Is metro Detroit’s best brisket smoked in Royal Oak’s Holiday Market?

An unlikely barbecue hotspot

Mar 9, 2023 at 4:00 am
click to enlarge Mouth-watering brisket is priced by the pound at Royal Oak’s Holiday Market. - Tom Perkins
Tom Perkins
Mouth-watering brisket is priced by the pound at Royal Oak’s Holiday Market.

Metro Detroit doesn’t turn out much in the way of smoked brisket worth mentioning. It’s hard to top the region’s rib tips and ribs, and there’s plenty of smoked chicken, but the best brisket I’ve found in town has been made in friends’ backyard smokers, and I rarely bother when it’s on a local menu. It’s a real hole in the region’s barbecue repertoire.

But there’s one exception to the rule, and it’s in an unlikely spot — Royal Oak’s Holiday Market. An upscale grocery store in Royal Oak doesn’t conjure the kind of vibe or atmosphere that one would think produces excellent brisket, but about five years ago Holiday hired chef Kirk Churchill, who previously worked at J-Bird Smoked Meats in Keego Harbor.

Churchill was looking for a day job so he could spend more time with his kids, found a fit at Holiday, revamped the menu with his own recipes, and The Smokehouse went from a place where you go to grab a smoked chicken to nibble on for the week to a place to go for real barbecue.

The brisket has always been on point in recent years — not a flaw to report, as it’s moist, smokey, flavorful, and the fat content is just right. But somehow it got even better in recent visits. Churchill asked if I noticed anything different last time I tried The Smokehouse’s brisket.

“Was it richer?” he says.

Yes. Churchill’s brisket is among the richest I’ve ever eaten. Decadent, even. How does one achieve that?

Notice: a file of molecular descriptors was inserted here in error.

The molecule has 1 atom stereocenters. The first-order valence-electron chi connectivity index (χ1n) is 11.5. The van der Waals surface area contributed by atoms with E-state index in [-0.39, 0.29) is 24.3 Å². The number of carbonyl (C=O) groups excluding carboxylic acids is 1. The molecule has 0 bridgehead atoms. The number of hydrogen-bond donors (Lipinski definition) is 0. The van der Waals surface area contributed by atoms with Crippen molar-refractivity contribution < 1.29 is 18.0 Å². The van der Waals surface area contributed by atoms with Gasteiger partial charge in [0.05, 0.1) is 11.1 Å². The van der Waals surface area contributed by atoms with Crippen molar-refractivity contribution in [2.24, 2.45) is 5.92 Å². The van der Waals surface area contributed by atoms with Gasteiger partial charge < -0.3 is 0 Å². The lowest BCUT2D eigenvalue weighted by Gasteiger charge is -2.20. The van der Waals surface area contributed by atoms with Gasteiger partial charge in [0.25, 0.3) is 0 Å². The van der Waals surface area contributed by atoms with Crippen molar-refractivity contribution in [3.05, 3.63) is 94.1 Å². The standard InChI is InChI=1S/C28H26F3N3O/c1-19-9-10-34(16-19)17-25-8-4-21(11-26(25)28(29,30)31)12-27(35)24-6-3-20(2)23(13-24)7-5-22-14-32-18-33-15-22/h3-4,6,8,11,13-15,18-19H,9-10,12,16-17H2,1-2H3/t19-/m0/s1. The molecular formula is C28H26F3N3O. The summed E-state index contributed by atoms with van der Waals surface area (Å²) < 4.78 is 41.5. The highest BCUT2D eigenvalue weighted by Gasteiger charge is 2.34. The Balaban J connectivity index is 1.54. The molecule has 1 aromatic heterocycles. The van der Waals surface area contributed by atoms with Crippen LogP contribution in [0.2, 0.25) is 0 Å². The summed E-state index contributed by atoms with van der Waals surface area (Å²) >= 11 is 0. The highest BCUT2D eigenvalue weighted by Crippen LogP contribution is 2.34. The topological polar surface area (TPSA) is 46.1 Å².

Churchill won’t reveal his secrets, but says he recently learned from a Michelin-starred chef about an ingredient that can be rubbed on brisket to impart a deep richness. It’s something natural and, after learning about it, Churchill and his crew experimented.

“We were like ‘Dude!’” he says of the revelatory moment when they tasted it for the first time.

The secret ingredient boosted the richness 10-20%, Churchill says, and, yes, my dudes — this is serious brisket. And if you really want to go over the top, try the burnt ends, an amped-up version of a portion of meat that was extremely rich to begin with.

Churchill smokes the brisket for 14-16 hours using Michigan hardwoods from a local tree guy. He says he doesn’t try to do any stunt barbecuing by using weird woods or trimming all the fat. “I respect the meat,” he explains. He is a traditionalist, and says he likes to buy up old church cookbooks and similar reads to find recipes and tricks.

Beyond the brisket and burnt ends, The Smokehouse offers a full menu that’s longer than what you would find in many barbecue restaurants. It had three kinds of ribs on a recent visit, and the baby backs held plenty of fall-off-the-bone tender meat that was a balance of smokey, sweet and tangy, and a tad rich. The Smokehouse first rubs it with French’s yellow mustard, then adds the chicken and pork rub.

The smoked chicken also pops — it’s rubbed the day before it’s smoked for a few hours to get the flavor deep in the meat, and a half-smoked bird provided the foundation for meals for three days. The smoked chicken wings with a sweet and tangy barbecue sauce were only second to the brisket.

Most everything is made from scratch, including the mac and cheese. My notes on it say “rich, find different adjectives,” but, look, it is rich. It comes coated with a layer of cheese and wet in a thick cheese sauce. The Smokehouse first sautees then purees onions and orange bell peppers that are added to the mix to ratchet up the richness.

We also liked the queso and loaded baked potato tots, even if they’re one of the few things not made in house. Don’t forget dipping sauces and to grab a jar of bread and butter pickles.

Everything is carryout, though the brisket is cut-to-order. Some of the grab and go items are cold, some are warm. It really shouldn’t be that much of a surprise that Holiday holds one of the region’s best kept barbecue secrets. It has made a point of developing an excellent catering business and its bakery is among the better in the region — if the rich brisket doesn’t stop your heart, the rich cake might.

Location Details

The Smokehouse in Holiday Market

1203 S. Main St., Royal Oak Oakland County


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